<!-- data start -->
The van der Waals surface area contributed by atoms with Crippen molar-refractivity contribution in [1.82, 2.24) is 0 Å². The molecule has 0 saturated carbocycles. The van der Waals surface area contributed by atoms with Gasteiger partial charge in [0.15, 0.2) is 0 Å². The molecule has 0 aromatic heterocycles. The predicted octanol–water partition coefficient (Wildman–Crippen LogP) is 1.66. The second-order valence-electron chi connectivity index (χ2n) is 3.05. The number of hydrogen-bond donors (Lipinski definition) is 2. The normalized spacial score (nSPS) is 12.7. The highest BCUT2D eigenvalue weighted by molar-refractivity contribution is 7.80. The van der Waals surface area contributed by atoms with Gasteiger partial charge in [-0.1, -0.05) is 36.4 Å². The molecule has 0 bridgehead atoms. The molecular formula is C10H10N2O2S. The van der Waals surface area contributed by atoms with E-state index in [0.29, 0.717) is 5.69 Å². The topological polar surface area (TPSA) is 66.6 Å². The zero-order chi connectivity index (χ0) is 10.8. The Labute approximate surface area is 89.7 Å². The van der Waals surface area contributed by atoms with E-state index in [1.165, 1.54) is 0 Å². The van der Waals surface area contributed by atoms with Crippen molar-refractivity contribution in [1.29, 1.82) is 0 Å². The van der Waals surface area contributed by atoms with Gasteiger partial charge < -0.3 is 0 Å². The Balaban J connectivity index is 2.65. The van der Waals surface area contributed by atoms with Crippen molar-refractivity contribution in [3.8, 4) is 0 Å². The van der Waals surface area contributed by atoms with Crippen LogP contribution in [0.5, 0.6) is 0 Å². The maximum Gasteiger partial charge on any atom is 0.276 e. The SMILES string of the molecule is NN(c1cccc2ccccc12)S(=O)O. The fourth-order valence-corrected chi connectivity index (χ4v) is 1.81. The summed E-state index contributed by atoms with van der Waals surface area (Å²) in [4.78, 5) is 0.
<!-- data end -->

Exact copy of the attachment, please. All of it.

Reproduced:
The van der Waals surface area contributed by atoms with Crippen molar-refractivity contribution in [1.82, 2.24) is 0 Å². The molecule has 0 saturated carbocycles. The van der Waals surface area contributed by atoms with Gasteiger partial charge in [0.15, 0.2) is 0 Å². The molecule has 0 aromatic heterocycles. The predicted octanol–water partition coefficient (Wildman–Crippen LogP) is 1.66. The second-order valence-electron chi connectivity index (χ2n) is 3.05. The number of hydrogen-bond donors (Lipinski definition) is 2. The normalized spacial score (nSPS) is 12.7. The highest BCUT2D eigenvalue weighted by molar-refractivity contribution is 7.80. The van der Waals surface area contributed by atoms with Gasteiger partial charge in [-0.1, -0.05) is 36.4 Å². The molecule has 0 bridgehead atoms. The molecular formula is C10H10N2O2S. The van der Waals surface area contributed by atoms with E-state index in [0.29, 0.717) is 5.69 Å². The topological polar surface area (TPSA) is 66.6 Å². The zero-order chi connectivity index (χ0) is 10.8. The Labute approximate surface area is 89.7 Å². The van der Waals surface area contributed by atoms with E-state index in [1.165, 1.54) is 0 Å². The van der Waals surface area contributed by atoms with Crippen molar-refractivity contribution in [1.29, 1.82) is 0 Å². The van der Waals surface area contributed by atoms with Gasteiger partial charge < -0.3 is 0 Å². The Balaban J connectivity index is 2.65. The van der Waals surface area contributed by atoms with Crippen molar-refractivity contribution in [3.8, 4) is 0 Å². The van der Waals surface area contributed by atoms with Crippen LogP contribution in [0.5, 0.6) is 0 Å². The maximum Gasteiger partial charge on any atom is 0.276 e. The SMILES string of the molecule is NN(c1cccc2ccccc12)S(=O)O. The fourth-order valence-corrected chi connectivity index (χ4v) is 1.81. The summed E-state index contributed by atoms with van der Waals surface area (Å²) in [4.78, 5) is 0.